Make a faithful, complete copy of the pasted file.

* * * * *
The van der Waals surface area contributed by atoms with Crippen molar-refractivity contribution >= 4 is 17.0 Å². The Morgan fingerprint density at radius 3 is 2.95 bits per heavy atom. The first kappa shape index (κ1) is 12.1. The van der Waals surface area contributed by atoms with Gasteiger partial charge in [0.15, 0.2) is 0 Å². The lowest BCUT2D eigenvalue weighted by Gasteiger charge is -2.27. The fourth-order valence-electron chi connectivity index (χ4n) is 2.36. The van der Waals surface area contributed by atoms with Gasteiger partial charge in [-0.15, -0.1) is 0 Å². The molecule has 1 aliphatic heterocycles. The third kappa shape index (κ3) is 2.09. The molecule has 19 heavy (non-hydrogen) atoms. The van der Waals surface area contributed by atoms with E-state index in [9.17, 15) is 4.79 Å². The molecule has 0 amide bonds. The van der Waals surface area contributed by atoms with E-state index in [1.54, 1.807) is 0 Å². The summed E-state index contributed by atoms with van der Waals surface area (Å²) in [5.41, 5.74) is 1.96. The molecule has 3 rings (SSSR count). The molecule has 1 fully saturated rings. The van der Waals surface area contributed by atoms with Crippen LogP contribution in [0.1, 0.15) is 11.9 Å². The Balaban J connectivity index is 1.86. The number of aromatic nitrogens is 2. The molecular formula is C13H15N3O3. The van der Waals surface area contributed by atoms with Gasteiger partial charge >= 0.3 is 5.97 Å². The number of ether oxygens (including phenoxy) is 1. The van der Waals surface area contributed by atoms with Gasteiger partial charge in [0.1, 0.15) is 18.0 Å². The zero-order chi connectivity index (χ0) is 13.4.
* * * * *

The van der Waals surface area contributed by atoms with Crippen molar-refractivity contribution >= 4 is 17.0 Å². The Morgan fingerprint density at radius 3 is 2.95 bits per heavy atom. The first kappa shape index (κ1) is 12.1. The van der Waals surface area contributed by atoms with Gasteiger partial charge in [0.15, 0.2) is 0 Å². The lowest BCUT2D eigenvalue weighted by Gasteiger charge is -2.27. The fourth-order valence-electron chi connectivity index (χ4n) is 2.36. The van der Waals surface area contributed by atoms with Gasteiger partial charge in [-0.15, -0.1) is 0 Å². The molecule has 1 aliphatic heterocycles. The third kappa shape index (κ3) is 2.09. The molecule has 19 heavy (non-hydrogen) atoms. The van der Waals surface area contributed by atoms with E-state index in [9.17, 15) is 4.79 Å². The molecule has 0 amide bonds. The van der Waals surface area contributed by atoms with E-state index in [1.54, 1.807) is 0 Å². The summed E-state index contributed by atoms with van der Waals surface area (Å²) in [5.41, 5.74) is 1.96. The molecule has 3 rings (SSSR count). The molecule has 1 fully saturated rings. The van der Waals surface area contributed by atoms with Crippen LogP contribution in [0.1, 0.15) is 11.9 Å². The Balaban J connectivity index is 1.86. The number of aromatic nitrogens is 2. The molecular formula is C13H15N3O3. The van der Waals surface area contributed by atoms with Gasteiger partial charge >= 0.3 is 5.97 Å². The number of ether oxygens (including phenoxy) is 1. The van der Waals surface area contributed by atoms with Gasteiger partial charge in [0.1, 0.15) is 18.0 Å². The zero-order chi connectivity index (χ0) is 13.4.